A terrible idea from a competition standpoint as the Braves were 7-25 last year and 12-20 before that, but this is a favor Beilein is paying Geno Ford for hiring his son. Also it's a road game, which helps mitigate the RPI hit.
These are the wrong MAC teams and the wrong Michigan teams. Western loses their top three usage guys from a team that went 6-10 in the league; Central just fired Ernie Zeigler and lost the star player off a 5-11 MAC team. Eastern managed a winning MAC record at 9-7 but was 14-18 overall.
To maximize the return from playing these guarantee games, Michigan should be squaring up against Oakland and Detroit, who will be pursuing bids in their leagues and figure to have relatively shiny overall records.
At least these games are better than last year's double SWAC/Towson binge. There's only one team on the docket this year like that…
The one really bad idea on the schedule. Binghamton was 2-29 last year, the third-worst team in the country according to Kenpom. They are one of the anchors that kept Drexel out of the tournament last year. Michigan would be much better off playing a D-II team instead of this collection of Tony Kornheisers. (They are literally all clones of Tony Kornheiser grown in a lab.)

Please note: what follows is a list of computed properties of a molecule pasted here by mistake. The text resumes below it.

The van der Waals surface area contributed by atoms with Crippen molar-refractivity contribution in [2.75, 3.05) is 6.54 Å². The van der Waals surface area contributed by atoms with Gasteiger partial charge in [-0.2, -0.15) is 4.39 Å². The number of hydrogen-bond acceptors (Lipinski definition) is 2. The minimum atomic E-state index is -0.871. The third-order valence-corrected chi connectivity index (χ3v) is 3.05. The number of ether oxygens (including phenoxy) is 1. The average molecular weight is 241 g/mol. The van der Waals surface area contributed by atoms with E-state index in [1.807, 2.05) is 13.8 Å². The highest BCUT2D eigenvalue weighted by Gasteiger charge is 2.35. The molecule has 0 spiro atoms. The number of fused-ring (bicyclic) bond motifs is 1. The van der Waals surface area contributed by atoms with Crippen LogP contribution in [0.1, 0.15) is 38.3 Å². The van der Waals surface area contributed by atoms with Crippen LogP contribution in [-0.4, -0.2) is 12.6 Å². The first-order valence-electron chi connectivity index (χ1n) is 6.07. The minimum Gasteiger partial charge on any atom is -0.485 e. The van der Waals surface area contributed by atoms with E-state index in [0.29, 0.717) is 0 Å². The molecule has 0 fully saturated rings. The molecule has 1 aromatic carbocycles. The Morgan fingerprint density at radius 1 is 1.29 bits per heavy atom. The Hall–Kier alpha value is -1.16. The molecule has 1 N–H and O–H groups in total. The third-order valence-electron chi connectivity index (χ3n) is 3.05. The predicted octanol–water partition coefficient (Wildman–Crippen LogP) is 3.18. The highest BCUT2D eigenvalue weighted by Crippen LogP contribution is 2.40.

It's an improvement. Michigan's not going to look at their schedule at the end of the year and see three teams in the 300s of the Kenpom rankings, and I doubt any of their major opponents end up 6-10 in their league like Arkansas was last year. Their Preseason NIT opponents are probably out of their hands.
Downers: You'd still like to see them schedule some of the local small schools that project to be good and the Bradley thing is pretty weird. There is absolutely no upside to scheduling a Binghamton.
Michigan's nonconference schedule should be more helpful to them than last year's as long as they make the NIT final. Five power teams is a lot to go with an 18-game league schedule, and they don't have as many anchors as last year.